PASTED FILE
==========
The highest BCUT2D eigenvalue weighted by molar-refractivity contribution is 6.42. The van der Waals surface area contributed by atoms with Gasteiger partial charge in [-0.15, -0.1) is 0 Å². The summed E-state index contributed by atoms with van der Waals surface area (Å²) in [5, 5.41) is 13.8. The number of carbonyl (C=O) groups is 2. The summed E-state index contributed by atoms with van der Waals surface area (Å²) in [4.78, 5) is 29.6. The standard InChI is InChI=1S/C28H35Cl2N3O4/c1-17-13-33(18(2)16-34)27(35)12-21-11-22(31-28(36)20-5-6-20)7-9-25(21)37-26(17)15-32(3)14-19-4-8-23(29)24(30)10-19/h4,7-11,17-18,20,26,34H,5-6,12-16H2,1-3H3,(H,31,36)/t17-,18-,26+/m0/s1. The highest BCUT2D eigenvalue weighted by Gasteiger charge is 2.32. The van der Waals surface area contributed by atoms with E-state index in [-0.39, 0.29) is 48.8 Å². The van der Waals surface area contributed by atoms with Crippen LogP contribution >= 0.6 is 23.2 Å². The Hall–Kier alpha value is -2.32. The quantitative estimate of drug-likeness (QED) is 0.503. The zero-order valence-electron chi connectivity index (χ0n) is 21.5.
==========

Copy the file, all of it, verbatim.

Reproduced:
The highest BCUT2D eigenvalue weighted by molar-refractivity contribution is 6.42. The van der Waals surface area contributed by atoms with Gasteiger partial charge in [-0.15, -0.1) is 0 Å². The summed E-state index contributed by atoms with van der Waals surface area (Å²) in [5, 5.41) is 13.8. The number of carbonyl (C=O) groups is 2. The summed E-state index contributed by atoms with van der Waals surface area (Å²) in [4.78, 5) is 29.6. The standard InChI is InChI=1S/C28H35Cl2N3O4/c1-17-13-33(18(2)16-34)27(35)12-21-11-22(31-28(36)20-5-6-20)7-9-25(21)37-26(17)15-32(3)14-19-4-8-23(29)24(30)10-19/h4,7-11,17-18,20,26,34H,5-6,12-16H2,1-3H3,(H,31,36)/t17-,18-,26+/m0/s1. The highest BCUT2D eigenvalue weighted by Gasteiger charge is 2.32. The van der Waals surface area contributed by atoms with E-state index in [-0.39, 0.29) is 48.8 Å². The van der Waals surface area contributed by atoms with Crippen LogP contribution >= 0.6 is 23.2 Å². The Hall–Kier alpha value is -2.32. The quantitative estimate of drug-likeness (QED) is 0.503. The zero-order valence-electron chi connectivity index (χ0n) is 21.5.